Vittoria Dentella, Camilla Masullo & Evelina Leivada


Bilingual disadvantages are systematically compensated by bilingual advantages across tasks and populations

Editorial: Scientific Reports (Springer Nature)
Data de publicació: 24 de gener del 2024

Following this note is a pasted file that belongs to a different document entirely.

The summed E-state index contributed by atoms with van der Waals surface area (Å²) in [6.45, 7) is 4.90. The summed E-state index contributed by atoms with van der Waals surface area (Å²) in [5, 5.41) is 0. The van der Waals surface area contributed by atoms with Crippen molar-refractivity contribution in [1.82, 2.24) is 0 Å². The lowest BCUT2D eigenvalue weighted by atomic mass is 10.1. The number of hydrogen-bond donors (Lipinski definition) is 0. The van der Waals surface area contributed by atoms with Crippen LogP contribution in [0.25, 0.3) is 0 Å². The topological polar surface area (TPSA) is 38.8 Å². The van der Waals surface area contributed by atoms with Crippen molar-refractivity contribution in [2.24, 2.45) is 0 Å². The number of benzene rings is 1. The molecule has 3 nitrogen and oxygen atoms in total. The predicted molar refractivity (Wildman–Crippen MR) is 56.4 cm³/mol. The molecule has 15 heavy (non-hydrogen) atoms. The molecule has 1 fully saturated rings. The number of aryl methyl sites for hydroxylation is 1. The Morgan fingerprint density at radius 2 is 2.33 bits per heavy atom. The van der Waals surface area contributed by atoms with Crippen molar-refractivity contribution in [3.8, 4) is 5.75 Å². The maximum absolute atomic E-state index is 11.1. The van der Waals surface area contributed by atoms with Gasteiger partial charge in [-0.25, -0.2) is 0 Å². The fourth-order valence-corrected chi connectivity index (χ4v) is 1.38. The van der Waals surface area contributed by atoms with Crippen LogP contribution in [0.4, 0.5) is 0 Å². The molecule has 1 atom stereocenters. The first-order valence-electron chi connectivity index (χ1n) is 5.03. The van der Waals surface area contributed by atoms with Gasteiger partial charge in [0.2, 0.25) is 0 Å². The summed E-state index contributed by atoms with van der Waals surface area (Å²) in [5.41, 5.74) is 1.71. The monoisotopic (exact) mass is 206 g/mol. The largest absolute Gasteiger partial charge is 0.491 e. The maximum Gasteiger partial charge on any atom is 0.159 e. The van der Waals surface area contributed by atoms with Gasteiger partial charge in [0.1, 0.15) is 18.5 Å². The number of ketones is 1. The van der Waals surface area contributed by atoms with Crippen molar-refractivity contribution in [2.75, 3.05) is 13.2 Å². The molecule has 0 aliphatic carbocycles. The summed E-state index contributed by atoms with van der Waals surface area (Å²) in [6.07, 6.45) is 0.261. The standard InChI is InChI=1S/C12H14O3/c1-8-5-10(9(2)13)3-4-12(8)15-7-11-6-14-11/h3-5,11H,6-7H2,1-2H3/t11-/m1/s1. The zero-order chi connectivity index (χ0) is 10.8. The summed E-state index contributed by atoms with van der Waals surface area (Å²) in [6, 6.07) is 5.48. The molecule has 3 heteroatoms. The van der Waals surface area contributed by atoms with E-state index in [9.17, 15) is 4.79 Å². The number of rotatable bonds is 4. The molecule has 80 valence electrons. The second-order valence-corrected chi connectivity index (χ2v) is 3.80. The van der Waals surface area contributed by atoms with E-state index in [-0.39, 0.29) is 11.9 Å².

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Bilingualism is linked to both enhanced and hampered performance in various cognitive measures, yet the extent to which these bilingual advantages and disadvantages co-occur is unclear. To address this gap, we perform a systematic review and two quantitative analyses. First, we analyze results from 39 studies, obtained through the PRISMA method. Less than 50% of the studies that show up as results for the term “bilingual disadvantage” report exclusively a disadvantage, that shows bilinguals performing worse than monolinguals in a task. A Bayesian analysis reveals robust evidence for bilingual effects, but no evidence for differences in the proportion of advantages and disadvantages, suggesting that when results from different cognitive domains such as executive functions and verbal fluency are analyzed together, bilingual effects amount to a zero-sum game. This finding was replicated by repeating the analysis, using the datasets of two recent meta-analyses. We propose that the equilibrium we observe between positive and negative outcomes may not be accidental. Contrary to widespread belief, advantageous and disadvantageous effects are not stand-alone outcomes in free variation. We reframe them as the connatural components of a dynamic trade-off, whereby enhanced performance in one cognitive measure is offset by an incurred cost in another domain.